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Fair Isaac Corporation is promoting a methodology called “Decision Yield” for measuring analytic success, specifically in-line (aka operational) analytics.  There doesn’t seem to be a lot of meat there (the Harvard Business Review article cited turns out to be written by another Fair Isaac employee, and probably shorter than the blog post itself I linked to above), but it’s worth a look just for consciousness-raising.  Highlights include:

Decision Yield’s holistic approach involves comparing five different dimensions of decision effectiveness, By considering all these aspects the Decision Yield approach allows you to make a comprehensive assessment of an operational decision. The five areas are:      * Precision or how optimal is the decision?     * Consistency or how consistent across divisions and channels and time is the decision?     * Agility or how quickly can you effectively change the decision when you need to?     * Speed or how quickly can you make the decision?     * Cost or how much does it cost you to take the decision?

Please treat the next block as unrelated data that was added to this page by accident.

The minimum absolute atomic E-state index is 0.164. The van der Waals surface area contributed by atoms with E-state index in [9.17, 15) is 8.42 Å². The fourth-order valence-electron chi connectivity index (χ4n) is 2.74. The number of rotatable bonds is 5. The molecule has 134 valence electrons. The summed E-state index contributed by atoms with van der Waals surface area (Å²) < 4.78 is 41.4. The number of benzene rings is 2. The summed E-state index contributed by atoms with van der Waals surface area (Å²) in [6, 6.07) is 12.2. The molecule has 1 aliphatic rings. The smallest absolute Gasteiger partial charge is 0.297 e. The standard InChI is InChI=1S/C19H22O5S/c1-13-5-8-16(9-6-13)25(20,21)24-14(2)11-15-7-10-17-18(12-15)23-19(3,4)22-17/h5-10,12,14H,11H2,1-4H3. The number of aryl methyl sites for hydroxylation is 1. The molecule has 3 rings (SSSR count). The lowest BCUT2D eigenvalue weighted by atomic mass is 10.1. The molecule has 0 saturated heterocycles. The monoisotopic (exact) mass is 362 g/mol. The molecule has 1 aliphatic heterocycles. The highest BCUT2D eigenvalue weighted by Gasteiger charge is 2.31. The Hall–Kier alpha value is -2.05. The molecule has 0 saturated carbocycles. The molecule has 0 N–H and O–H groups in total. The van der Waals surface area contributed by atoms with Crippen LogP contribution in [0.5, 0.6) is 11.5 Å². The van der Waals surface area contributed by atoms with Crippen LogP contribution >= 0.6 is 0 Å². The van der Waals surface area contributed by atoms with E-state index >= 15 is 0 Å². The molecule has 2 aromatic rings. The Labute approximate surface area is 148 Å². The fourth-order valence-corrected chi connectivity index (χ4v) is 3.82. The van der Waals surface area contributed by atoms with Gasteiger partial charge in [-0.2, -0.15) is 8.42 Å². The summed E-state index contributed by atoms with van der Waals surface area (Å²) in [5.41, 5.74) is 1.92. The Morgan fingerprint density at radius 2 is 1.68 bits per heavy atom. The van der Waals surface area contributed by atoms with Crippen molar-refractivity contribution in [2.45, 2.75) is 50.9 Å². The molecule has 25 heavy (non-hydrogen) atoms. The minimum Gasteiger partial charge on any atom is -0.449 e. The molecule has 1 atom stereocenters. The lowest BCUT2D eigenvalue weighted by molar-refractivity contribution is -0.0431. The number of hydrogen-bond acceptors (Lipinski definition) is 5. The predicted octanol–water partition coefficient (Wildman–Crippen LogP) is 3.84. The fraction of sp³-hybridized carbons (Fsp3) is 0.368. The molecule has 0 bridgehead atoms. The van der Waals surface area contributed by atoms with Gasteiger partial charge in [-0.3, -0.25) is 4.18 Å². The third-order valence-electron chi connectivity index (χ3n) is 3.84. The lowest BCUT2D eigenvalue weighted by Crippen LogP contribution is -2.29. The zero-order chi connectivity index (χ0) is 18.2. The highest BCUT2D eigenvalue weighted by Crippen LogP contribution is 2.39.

While Decision Yield is a fairly general-purpose tool, it is designed specifically to evaluate automated decisions that are typically:      * Customer-facing—from approving loans to pricing insurance to determining cross-sell offers.     * Very frequent—often many thousands of times a day.     * Executed in real-time (credit over-limit approval) or in batch mode (matching an offer with a prospect).     * Delivered through another system such as a website, call center system or letter shop. Often the same decision is delivered through many such systems.

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